Saturday, March 29, 2008

Networking education resources

If you want to get a good basic understanding of how basic networking works, you could do worse than to take the ProCurve Networking Primer. It offers the fundamentals in an easy to understand self-paced course. It doesn't have a lot of vendor bias in it.

HP offers a great deal of training in fundamentals for free. Some of it is specific to their products and some of it is not. On the ProCurve Training page you will find some materials to study if you are interested in these things. It's accessible to the public.

A lot of the HP training is available free to the public but it's hidden behind a membership page so people can't find it easily. This is silly because the training itself is hosted on a public FTP server. For example the exam preparation guides are in the epgs directory. There's quite a lot of interesting stuff on and it's wide open for browsing.

IBM also has a good deal of online training available here.

Naturally MIT's Open CourseWare covers networking as well

Friday, March 28, 2008

Nettop, netbook, Mobile Internet Device, Blah

Yeah, there's lots of vapor in the air regarding "thin is in" low power, small performance mini notebooks and portable PC components. It would easy to grouse about how we've heard this before and when the air cleared the thing cost $2500 if you could buy it at all and was lame until you dropped it, at which point it was worthless.

The thing is, that story's over. Flash storage as a medium has matured and become much cheaper. You can get small LCD (or newer tech) monitors at ridiculously low prices because of economies of scale. The small LCD in the eee PC for example is used in point of sale equipment, digital photo frames, kiosks, and a number of other devices. With a low power processor that's also cheap the Bill of Materials on this equipment starts getting interesting.

At IDF in a few days the NDA's for lots of companies building platforms on Intel's Diamondville and Silverthorne (nee Atom) processors expire and we're going to see what kind of device the major manufacturers can build with a 0.5W - 2.5W processor that is very cheap, runs IA32 architecture and clocks at reasonable (1.8 GHz?) speeds. I think there will be more than a few surprises in store.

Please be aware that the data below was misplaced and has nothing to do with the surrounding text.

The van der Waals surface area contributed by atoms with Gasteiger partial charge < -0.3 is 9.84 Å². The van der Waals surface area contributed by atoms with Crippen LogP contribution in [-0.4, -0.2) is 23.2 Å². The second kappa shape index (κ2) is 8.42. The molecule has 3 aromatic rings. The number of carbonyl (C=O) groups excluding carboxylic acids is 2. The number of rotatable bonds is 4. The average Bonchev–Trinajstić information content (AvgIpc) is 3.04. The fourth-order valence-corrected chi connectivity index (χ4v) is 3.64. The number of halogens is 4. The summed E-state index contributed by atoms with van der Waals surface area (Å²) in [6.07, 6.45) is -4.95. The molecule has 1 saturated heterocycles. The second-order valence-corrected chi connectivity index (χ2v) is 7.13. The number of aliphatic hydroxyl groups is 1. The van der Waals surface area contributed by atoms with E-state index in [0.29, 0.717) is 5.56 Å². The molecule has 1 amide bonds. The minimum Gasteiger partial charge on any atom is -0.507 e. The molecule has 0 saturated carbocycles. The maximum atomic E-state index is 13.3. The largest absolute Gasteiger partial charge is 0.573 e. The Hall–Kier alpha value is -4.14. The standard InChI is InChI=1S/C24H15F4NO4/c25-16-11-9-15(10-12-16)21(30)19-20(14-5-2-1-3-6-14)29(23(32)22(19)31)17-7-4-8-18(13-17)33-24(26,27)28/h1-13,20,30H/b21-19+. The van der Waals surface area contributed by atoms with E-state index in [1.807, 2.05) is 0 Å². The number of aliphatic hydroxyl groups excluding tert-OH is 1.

I'm going to speculate there are more than a few that are a decent laptop computer that costs about what consumers are currently paying for an MP3 player like the Zune or the IPOD. That's going to drive a lot of market in the third world. It's going to change a lot of things about the bottom end of the laptop market. Some of these things are not going to be computers at all, but they also will be really cool.

One thing's for sure though: If any of them run Vista, they won't do it well.

Saturday, March 08, 2008

Will Intel's Atom be a smash?

The buzz has begun on Intel's Atom processor. Formerly known as Silverthorne and Diamondville, this disruptive technology is set to sweep the world by summer.

What is it? Atom is a processor. It consumes between 0.6 and 2.5 watts running full out depending on the clock speed, and as little as .03 watts in sleep mode. It is tiny- 25 square millimeters or roughly 3 millimeters by 9. It's x86 compatible, as it's derived from Intel's Core architechture. Clock speeds for it are currently estimated at 1.8GHz at the top end, 500MHz at the bottom. The technology is capable of either hyperthreading or dual core.

What's the big deal? This is huge. Look at the requirements for Windows XP. 300MHz Pentium class processor with 128MB of RAM. This thing easily clears even the recommended requirements at the minimum 0.6 watts power level. With an Intel Solid State hard drive and 1GB of RAM this thing is a whole PC that fits inside a tin of Altoids and runs on AA batteries or can be embedded inside a 22" monitor for about the cost of the cardboard box it comes in. In silicon small = inexpensive and this is tiny. This moves a real PC into the realm of affordability for a huge segment of the world's population that was previously not served.

Mini-ITX is a popular platform, and VIA gets up to $300 for their 1.5GHz platforms in this form factor. "This complete platform is expected to be priced at no more than $50-60 in retail." Wow. Just wow. The implications for car PC and embedded media player applications is enormous.

What else? There's a Centrino Atom chipset aimed at the Eee, OLPC and Classmate class of cheap notebooks with wireless, fair video, and all the usual goodies that stays at low power. Over 50 subnotebooks that Intel is now classing as "Mobile Internet Devices" or MIDs are launching right away. Phone applications are obvious. Perhaps less obvious are the implications for home routers, thin clients, toys, home robotics, gumstix, Network Attached Storage, Wireless mesh networks, military applications, POE webcams, supercomputer applications and workstations.

The downside: Although some vendors will claim the "Vista Capable" label, we all know what that means. It means that the PC is incapable of giving a good experience when loaded with Vista. A version of Ubuntu is available for it already, though, that runs Open Office just fine so you should be able to open those PowerPoint presentations in Impress without any trouble on your Mobile Internet Device.

The interesting question really is "what would you do with it?" Really. Pretend for a moment you're a platform engineer and tell me what you would do with this thing.